If you’re like most homeowners, you probably don’t think about your crawl space very often. But did you know that insulating your crawl space can have a lot of benefits? Not only does it help keep your home warm in the winter and cool in the summer, but it can also increase your home’s value and improve air quality. We’ll tell you why insulating your crawl space is so important and how to go about doing it.
The Benefits of Insulating a Crawl Space
There are a number of reasons why insulating your crawl space is a good idea. For one, it can help keep your home warm in the winter and cool in the summer. In addition, adding insulation to your crawl space can increase your home’s insulation value by up to R-30. This means that you will be able to save on energy costs each month.
Another benefit of insulating your crawl space is that it can improve air quality. By insulating the space between your floor and the ground, you are trapping fewer pollutants and allergens inside. This can be especially beneficial for people who suffer from allergies or asthma.
Should you insulate your crawl space?
If you are on the fence about whether or not you should insulate your crawl space, here are a few things to consider:
- Does your home experience extreme temperatures (either very hot or very cold)? Insulating your crawl space can help keep it more comfortable.
- Have you checked your home’s insulation? If your home has poor insulation, adding insulation to your crawl space can make up for some of the deficiencies.
- Do you have allergies or asthma? If so, insulating your crawl space may help improve air quality.
Best Types of Insulation to Use in a Crawl Space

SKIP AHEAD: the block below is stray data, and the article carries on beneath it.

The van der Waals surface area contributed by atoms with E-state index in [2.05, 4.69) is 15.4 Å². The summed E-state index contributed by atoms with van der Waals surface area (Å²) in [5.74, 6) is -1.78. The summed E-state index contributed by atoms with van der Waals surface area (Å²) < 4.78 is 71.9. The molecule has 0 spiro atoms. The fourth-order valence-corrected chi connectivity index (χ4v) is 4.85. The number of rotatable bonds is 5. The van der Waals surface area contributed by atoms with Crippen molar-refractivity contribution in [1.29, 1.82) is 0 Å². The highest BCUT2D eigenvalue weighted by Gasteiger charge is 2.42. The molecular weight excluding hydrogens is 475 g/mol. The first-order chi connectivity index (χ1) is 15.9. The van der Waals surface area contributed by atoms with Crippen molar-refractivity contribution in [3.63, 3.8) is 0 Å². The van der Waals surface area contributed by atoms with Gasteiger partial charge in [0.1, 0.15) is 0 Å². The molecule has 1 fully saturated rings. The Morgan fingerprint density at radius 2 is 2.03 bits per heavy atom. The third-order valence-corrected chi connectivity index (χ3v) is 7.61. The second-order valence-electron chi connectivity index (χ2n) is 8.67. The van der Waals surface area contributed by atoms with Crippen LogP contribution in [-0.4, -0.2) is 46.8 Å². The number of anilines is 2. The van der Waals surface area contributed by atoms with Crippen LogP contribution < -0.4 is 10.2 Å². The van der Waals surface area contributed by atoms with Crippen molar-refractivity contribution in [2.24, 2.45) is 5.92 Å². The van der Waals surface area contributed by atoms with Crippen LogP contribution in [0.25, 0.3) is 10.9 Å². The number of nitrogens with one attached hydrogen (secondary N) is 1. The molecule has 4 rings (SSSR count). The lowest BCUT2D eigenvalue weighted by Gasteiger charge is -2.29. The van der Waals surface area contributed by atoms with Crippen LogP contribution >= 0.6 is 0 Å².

There are a few different types of insulation that can be used in a crawl space. The most popular options are fiberglass batts and cellulose. Fiberglass insulation is made up of tiny glass fibers, while cellulose is made from recycled paper products. You can also consider closed-cell spray foam insulation, but spray foam should be installed by a professional if you use it in your crawl spaces. Cellulose and fiberglass batts can typically be installed DIY, but a professional can also help. All of these insulations are effective at trapping air, acting as a vapor barrier, and preventing heat transfer.
The best option for crawl space insulation is rigid board insulation. Rigid foam insulation is made from polystyrene, and it can be installed directly on the crawl space walls. It is effective at trapping air and preventing heat transfer, and it also helps to reduce noise levels. It may have a foil back that faces the inside of your crawl space. The foil is an added benefit for energy efficiency by reflecting the heat back into your crawl space and providing a vapor barrier.
Installing Insulation in a Crawl Space
The process of installing insulation will be determined by the type of floor insulation you choose. We will discuss rigid foam insulation since it is the insulation of choice for your crawl spaces. If you choose spray foam insulation, closed-cell or open-cell spray foam, it should be installed by a professional because if it is done incorrectly, it can cost you tons of money and be bad for your health.